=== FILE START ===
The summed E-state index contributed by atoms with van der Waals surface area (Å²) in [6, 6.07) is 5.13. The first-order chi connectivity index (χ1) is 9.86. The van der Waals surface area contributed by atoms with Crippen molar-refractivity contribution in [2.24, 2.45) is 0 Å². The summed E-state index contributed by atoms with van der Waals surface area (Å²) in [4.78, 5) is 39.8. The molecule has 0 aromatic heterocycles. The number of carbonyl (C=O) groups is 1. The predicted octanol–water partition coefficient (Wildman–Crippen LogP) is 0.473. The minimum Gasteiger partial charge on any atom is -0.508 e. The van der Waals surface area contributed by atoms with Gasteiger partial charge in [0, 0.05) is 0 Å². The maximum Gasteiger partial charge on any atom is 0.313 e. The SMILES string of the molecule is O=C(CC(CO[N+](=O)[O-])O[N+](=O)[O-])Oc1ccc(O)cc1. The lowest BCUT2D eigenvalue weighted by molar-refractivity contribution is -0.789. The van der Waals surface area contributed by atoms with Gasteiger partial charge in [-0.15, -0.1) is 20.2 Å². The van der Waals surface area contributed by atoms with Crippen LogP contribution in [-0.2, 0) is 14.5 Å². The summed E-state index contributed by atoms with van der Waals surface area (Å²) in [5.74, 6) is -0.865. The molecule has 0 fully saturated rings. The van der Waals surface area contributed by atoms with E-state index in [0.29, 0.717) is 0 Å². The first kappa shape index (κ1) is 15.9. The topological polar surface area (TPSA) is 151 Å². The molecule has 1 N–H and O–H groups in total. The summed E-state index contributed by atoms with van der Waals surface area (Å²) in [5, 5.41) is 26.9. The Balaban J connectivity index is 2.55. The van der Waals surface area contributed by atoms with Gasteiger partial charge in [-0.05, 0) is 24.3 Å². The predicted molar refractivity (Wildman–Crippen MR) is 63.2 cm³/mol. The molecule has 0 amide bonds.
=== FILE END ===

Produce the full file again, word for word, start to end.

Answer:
The summed E-state index contributed by atoms with van der Waals surface area (Å²) in [6, 6.07) is 5.13. The first-order chi connectivity index (χ1) is 9.86. The van der Waals surface area contributed by atoms with Crippen molar-refractivity contribution in [2.24, 2.45) is 0 Å². The summed E-state index contributed by atoms with van der Waals surface area (Å²) in [4.78, 5) is 39.8. The molecule has 0 aromatic heterocycles. The number of carbonyl (C=O) groups is 1. The predicted octanol–water partition coefficient (Wildman–Crippen LogP) is 0.473. The minimum Gasteiger partial charge on any atom is -0.508 e. The van der Waals surface area contributed by atoms with Gasteiger partial charge in [0, 0.05) is 0 Å². The maximum Gasteiger partial charge on any atom is 0.313 e. The SMILES string of the molecule is O=C(CC(CO[N+](=O)[O-])O[N+](=O)[O-])Oc1ccc(O)cc1. The lowest BCUT2D eigenvalue weighted by molar-refractivity contribution is -0.789. The van der Waals surface area contributed by atoms with Gasteiger partial charge in [-0.15, -0.1) is 20.2 Å². The van der Waals surface area contributed by atoms with Crippen LogP contribution in [-0.2, 0) is 14.5 Å². The summed E-state index contributed by atoms with van der Waals surface area (Å²) in [5.74, 6) is -0.865. The molecule has 0 fully saturated rings. The van der Waals surface area contributed by atoms with E-state index in [0.29, 0.717) is 0 Å². The first kappa shape index (κ1) is 15.9. The topological polar surface area (TPSA) is 151 Å². The molecule has 1 N–H and O–H groups in total. The summed E-state index contributed by atoms with van der Waals surface area (Å²) in [5, 5.41) is 26.9. The Balaban J connectivity index is 2.55. The van der Waals surface area contributed by atoms with Gasteiger partial charge in [-0.05, 0) is 24.3 Å². The predicted molar refractivity (Wildman–Crippen MR) is 63.2 cm³/mol. The molecule has 0 amide bonds.